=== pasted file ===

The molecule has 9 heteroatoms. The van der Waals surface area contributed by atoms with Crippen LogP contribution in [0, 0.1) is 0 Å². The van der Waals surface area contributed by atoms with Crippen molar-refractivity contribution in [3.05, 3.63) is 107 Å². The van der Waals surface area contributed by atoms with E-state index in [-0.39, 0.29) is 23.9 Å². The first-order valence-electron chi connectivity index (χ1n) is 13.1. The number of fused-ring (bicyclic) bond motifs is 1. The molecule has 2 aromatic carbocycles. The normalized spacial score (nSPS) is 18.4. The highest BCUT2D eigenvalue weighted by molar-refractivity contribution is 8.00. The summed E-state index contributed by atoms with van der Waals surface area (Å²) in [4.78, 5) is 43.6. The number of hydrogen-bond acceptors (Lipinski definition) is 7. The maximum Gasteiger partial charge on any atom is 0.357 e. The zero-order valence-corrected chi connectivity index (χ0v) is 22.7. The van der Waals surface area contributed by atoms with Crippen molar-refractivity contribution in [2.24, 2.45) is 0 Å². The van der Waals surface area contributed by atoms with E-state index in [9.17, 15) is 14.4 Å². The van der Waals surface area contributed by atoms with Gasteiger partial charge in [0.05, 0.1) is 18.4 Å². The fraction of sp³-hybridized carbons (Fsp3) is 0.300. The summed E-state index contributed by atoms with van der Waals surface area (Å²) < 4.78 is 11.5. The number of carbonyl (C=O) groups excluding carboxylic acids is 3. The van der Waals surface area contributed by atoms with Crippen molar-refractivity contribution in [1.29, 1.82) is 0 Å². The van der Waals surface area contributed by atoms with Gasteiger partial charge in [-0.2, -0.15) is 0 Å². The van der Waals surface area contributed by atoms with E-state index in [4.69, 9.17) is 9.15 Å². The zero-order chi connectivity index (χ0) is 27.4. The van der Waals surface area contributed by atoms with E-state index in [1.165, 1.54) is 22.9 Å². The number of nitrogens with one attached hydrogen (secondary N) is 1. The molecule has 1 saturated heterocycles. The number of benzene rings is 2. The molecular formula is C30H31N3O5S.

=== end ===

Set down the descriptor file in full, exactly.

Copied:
The molecule has 9 heteroatoms. The van der Waals surface area contributed by atoms with Crippen LogP contribution in [0, 0.1) is 0 Å². The van der Waals surface area contributed by atoms with Crippen molar-refractivity contribution in [3.05, 3.63) is 107 Å². The van der Waals surface area contributed by atoms with E-state index in [-0.39, 0.29) is 23.9 Å². The first-order valence-electron chi connectivity index (χ1n) is 13.1. The number of fused-ring (bicyclic) bond motifs is 1. The molecule has 2 aromatic carbocycles. The normalized spacial score (nSPS) is 18.4. The highest BCUT2D eigenvalue weighted by molar-refractivity contribution is 8.00. The summed E-state index contributed by atoms with van der Waals surface area (Å²) in [4.78, 5) is 43.6. The number of hydrogen-bond acceptors (Lipinski definition) is 7. The maximum Gasteiger partial charge on any atom is 0.357 e. The zero-order valence-corrected chi connectivity index (χ0v) is 22.7. The van der Waals surface area contributed by atoms with Crippen molar-refractivity contribution in [2.24, 2.45) is 0 Å². The van der Waals surface area contributed by atoms with E-state index in [9.17, 15) is 14.4 Å². The van der Waals surface area contributed by atoms with Gasteiger partial charge in [0.05, 0.1) is 18.4 Å². The fraction of sp³-hybridized carbons (Fsp3) is 0.300. The summed E-state index contributed by atoms with van der Waals surface area (Å²) < 4.78 is 11.5. The number of carbonyl (C=O) groups excluding carboxylic acids is 3. The van der Waals surface area contributed by atoms with Crippen molar-refractivity contribution in [1.29, 1.82) is 0 Å². The van der Waals surface area contributed by atoms with Gasteiger partial charge in [-0.2, -0.15) is 0 Å². The van der Waals surface area contributed by atoms with E-state index in [4.69, 9.17) is 9.15 Å². The zero-order chi connectivity index (χ0) is 27.4. The van der Waals surface area contributed by atoms with E-state index in [1.165, 1.54) is 22.9 Å². The number of nitrogens with one attached hydrogen (secondary N) is 1. The molecule has 1 saturated heterocycles. The number of benzene rings is 2. The molecular formula is C30H31N3O5S.